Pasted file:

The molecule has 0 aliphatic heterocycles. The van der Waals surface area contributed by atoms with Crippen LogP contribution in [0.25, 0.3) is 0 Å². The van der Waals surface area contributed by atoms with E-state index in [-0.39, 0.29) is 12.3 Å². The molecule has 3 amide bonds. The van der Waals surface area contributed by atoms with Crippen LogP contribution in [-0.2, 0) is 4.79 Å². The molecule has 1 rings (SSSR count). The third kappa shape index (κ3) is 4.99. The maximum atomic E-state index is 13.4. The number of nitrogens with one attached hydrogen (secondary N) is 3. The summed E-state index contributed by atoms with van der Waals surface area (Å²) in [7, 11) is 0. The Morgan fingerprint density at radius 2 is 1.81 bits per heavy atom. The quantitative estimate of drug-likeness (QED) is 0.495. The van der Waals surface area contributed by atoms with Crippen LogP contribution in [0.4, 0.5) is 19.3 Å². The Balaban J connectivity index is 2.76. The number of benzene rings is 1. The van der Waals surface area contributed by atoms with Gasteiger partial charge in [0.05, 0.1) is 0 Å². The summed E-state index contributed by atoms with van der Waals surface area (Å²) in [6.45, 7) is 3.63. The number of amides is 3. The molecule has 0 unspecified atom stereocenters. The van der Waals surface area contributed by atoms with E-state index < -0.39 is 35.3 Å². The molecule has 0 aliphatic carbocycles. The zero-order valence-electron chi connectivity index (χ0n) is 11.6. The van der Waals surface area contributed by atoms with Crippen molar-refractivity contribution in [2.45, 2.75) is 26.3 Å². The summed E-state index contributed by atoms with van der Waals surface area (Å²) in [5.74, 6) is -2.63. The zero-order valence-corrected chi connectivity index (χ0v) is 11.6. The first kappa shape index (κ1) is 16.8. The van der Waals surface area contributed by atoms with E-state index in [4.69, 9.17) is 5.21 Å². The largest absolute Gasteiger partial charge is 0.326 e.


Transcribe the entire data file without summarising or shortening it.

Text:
The molecule has 0 aliphatic heterocycles. The van der Waals surface area contributed by atoms with Crippen LogP contribution in [0.25, 0.3) is 0 Å². The van der Waals surface area contributed by atoms with E-state index in [-0.39, 0.29) is 12.3 Å². The molecule has 3 amide bonds. The van der Waals surface area contributed by atoms with Crippen LogP contribution in [-0.2, 0) is 4.79 Å². The molecule has 1 rings (SSSR count). The third kappa shape index (κ3) is 4.99. The maximum atomic E-state index is 13.4. The number of nitrogens with one attached hydrogen (secondary N) is 3. The summed E-state index contributed by atoms with van der Waals surface area (Å²) in [7, 11) is 0. The Morgan fingerprint density at radius 2 is 1.81 bits per heavy atom. The quantitative estimate of drug-likeness (QED) is 0.495. The van der Waals surface area contributed by atoms with Crippen LogP contribution in [0.4, 0.5) is 19.3 Å². The Balaban J connectivity index is 2.76. The number of benzene rings is 1. The van der Waals surface area contributed by atoms with Gasteiger partial charge in [0.05, 0.1) is 0 Å². The summed E-state index contributed by atoms with van der Waals surface area (Å²) in [6.45, 7) is 3.63. The number of amides is 3. The molecule has 0 unspecified atom stereocenters. The van der Waals surface area contributed by atoms with E-state index < -0.39 is 35.3 Å². The molecule has 0 aliphatic carbocycles. The zero-order valence-electron chi connectivity index (χ0n) is 11.6. The van der Waals surface area contributed by atoms with Crippen molar-refractivity contribution in [2.45, 2.75) is 26.3 Å². The summed E-state index contributed by atoms with van der Waals surface area (Å²) in [5.74, 6) is -2.63. The zero-order valence-corrected chi connectivity index (χ0v) is 11.6. The first kappa shape index (κ1) is 16.8. The van der Waals surface area contributed by atoms with E-state index in [4.69, 9.17) is 5.21 Å². The largest absolute Gasteiger partial charge is 0.326 e.